Samsung Series 9
When Samsung's 13-inch duralumin-covered beauty stepped onto the scene it was hard to believe we were faced with a laptop skinnier than the king of thin. Samsung's unabashed attempt to steal Apple's thunder had us drooling over its sleek lines and powerful guts: Intel Core i5 or i7 processors, up to 8GB of RAM and the choice of 128GB or 256GB SSD. Its super-speedy boot-up time had us hot under the collar, too.
Word on the cyber streets is HP is set to take on all ultra-thin laptops with its version of what Intel has dubbed the Ultrabook – a new category of Intel-powered PCs with "tablet-like features" – complete with Core i7 insides. Stringent Ultrabook guidelines dictate a maximum thickness of 0.8-inches thin and while we don't know the exact dimensions of this new breed of laptop, it'll have to get rid of the excess fat if it wants to out-skinny the Air, Asus UX21 and Series 9 laptops.
The UX21 was the first lappy announced under the new Ultrabook category. It comes in at 0.1-inches thinner than the Air, which we're pretty sure had the Asus design team high five-ing and air punching like a bunch of hyperactive kids. It may sound silly, but every millimetre counts. Apple's thinspiration even extends to the design, with its aluminium chassis, metal keyboard and glass touchpad. And now the Air has new Sandy Bridge Core i5 or i7 insides, they're almost identical in that department as well. The Air's Thunderbolt port trumps USB 3.0, though.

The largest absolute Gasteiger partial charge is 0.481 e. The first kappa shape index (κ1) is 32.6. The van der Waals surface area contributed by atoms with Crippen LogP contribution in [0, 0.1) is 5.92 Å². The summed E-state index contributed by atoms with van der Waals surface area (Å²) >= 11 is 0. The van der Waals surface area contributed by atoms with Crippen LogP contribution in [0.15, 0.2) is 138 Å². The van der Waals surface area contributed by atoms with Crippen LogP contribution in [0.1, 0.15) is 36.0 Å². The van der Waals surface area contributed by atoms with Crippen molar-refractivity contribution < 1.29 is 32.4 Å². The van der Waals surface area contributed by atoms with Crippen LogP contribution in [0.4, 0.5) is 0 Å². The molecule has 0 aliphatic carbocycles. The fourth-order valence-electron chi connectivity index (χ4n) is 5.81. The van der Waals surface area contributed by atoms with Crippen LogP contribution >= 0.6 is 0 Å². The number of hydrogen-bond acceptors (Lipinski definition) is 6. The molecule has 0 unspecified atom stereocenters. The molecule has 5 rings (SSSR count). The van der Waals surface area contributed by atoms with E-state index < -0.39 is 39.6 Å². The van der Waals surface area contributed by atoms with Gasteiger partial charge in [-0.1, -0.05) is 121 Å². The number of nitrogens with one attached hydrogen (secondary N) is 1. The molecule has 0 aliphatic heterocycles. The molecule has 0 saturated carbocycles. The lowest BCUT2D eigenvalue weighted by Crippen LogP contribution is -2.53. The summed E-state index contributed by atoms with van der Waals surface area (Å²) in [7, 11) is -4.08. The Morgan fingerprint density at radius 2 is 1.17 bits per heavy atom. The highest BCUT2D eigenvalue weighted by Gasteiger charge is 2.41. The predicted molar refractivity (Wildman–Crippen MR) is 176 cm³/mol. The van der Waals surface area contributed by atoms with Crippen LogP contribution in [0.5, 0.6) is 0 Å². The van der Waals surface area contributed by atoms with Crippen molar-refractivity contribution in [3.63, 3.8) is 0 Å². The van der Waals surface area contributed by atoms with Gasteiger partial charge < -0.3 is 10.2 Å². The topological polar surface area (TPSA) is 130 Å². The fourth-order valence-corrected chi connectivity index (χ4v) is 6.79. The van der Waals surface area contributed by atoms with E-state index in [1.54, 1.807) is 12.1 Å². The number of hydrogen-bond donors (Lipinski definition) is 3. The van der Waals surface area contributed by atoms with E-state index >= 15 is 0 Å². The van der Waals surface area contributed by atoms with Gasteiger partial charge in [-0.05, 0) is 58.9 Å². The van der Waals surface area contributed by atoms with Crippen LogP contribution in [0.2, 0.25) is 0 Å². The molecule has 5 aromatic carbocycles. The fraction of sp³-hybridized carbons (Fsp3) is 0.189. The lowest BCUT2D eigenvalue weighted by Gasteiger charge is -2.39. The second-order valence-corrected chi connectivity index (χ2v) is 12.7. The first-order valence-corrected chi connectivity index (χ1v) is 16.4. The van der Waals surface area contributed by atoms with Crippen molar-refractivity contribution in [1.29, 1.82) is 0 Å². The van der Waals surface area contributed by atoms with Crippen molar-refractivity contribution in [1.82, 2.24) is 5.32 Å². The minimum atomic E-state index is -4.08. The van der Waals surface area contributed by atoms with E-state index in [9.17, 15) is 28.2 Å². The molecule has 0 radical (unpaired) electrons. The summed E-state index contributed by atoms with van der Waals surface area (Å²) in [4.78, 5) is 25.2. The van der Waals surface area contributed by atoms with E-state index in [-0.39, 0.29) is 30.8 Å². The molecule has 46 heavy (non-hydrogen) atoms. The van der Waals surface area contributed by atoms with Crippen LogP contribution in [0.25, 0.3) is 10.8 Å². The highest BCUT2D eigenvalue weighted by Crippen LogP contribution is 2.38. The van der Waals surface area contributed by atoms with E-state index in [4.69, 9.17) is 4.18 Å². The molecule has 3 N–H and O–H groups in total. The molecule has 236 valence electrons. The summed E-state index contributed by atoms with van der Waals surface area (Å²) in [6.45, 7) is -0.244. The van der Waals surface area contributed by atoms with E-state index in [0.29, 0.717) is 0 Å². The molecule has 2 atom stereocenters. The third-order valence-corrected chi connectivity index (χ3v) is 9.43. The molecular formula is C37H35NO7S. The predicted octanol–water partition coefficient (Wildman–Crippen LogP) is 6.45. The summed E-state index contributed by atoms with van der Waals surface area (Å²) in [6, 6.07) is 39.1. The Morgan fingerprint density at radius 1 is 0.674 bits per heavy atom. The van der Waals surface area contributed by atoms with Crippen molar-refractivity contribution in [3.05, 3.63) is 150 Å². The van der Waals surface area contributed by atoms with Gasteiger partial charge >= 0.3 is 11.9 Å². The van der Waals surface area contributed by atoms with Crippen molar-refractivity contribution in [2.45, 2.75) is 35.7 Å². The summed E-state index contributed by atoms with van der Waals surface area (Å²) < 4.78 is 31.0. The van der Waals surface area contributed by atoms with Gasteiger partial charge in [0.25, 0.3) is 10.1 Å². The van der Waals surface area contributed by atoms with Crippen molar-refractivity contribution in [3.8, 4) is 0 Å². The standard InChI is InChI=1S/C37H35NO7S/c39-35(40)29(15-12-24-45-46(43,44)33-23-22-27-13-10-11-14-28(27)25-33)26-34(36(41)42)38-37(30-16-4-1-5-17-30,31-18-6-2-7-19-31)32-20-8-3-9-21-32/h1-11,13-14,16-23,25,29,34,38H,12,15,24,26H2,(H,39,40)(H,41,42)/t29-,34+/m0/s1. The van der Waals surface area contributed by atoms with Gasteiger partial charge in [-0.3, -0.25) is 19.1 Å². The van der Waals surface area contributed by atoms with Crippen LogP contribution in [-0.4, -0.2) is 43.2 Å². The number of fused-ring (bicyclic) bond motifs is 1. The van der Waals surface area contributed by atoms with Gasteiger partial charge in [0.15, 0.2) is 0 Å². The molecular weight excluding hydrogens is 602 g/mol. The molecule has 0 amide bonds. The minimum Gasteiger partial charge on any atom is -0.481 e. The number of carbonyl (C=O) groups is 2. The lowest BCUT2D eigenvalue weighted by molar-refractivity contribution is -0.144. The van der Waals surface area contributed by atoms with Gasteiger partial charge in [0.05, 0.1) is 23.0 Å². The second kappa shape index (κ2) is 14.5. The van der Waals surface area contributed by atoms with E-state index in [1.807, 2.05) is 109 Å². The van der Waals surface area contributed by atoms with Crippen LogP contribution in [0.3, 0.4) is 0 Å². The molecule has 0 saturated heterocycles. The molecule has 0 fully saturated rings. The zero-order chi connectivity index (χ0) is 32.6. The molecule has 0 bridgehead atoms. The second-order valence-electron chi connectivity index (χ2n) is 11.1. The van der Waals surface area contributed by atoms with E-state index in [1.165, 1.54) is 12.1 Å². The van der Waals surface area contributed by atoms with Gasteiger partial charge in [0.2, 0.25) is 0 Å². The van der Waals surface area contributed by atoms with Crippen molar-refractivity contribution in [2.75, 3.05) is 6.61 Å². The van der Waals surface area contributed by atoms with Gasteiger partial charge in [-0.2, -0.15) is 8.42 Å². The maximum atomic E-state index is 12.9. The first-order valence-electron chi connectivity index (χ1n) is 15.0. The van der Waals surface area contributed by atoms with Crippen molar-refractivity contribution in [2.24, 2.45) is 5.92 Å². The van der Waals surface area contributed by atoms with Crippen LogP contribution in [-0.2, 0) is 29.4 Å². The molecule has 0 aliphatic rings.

Sony Vaio Z
Sony's 13.1-inch emaciated slab of tech will annihilate your bank funds, but its specs – 1600x900 screen, Intel Core i7 CPU, 256GB SSD, 8GB RAM and AMD Radeon graphics – mean it'll be totally worth the purchase. Best of all, it's only 16.5mm thin. Throw in a Blu-ray drive, Thunderbolt, and the ability to hook it up to four external monitors via HDMI or VGA and you're faced with one desirable bit of computing kit.
Dell Adamo XPS
The XPS has been flaunting its skinny wares for a while now, but there's no denying laptops don't get much thinner or more luxurious than this. It's an engineering triumph that undermines the laws of physics by miraculously cramming so much tech into its uber-skinny 9.9mm frame, making the Air look rather portly in the process. And the star of the show? Its ingenious opening mechanism and touch-sensitive unlock bar. Shame about the battery life, though.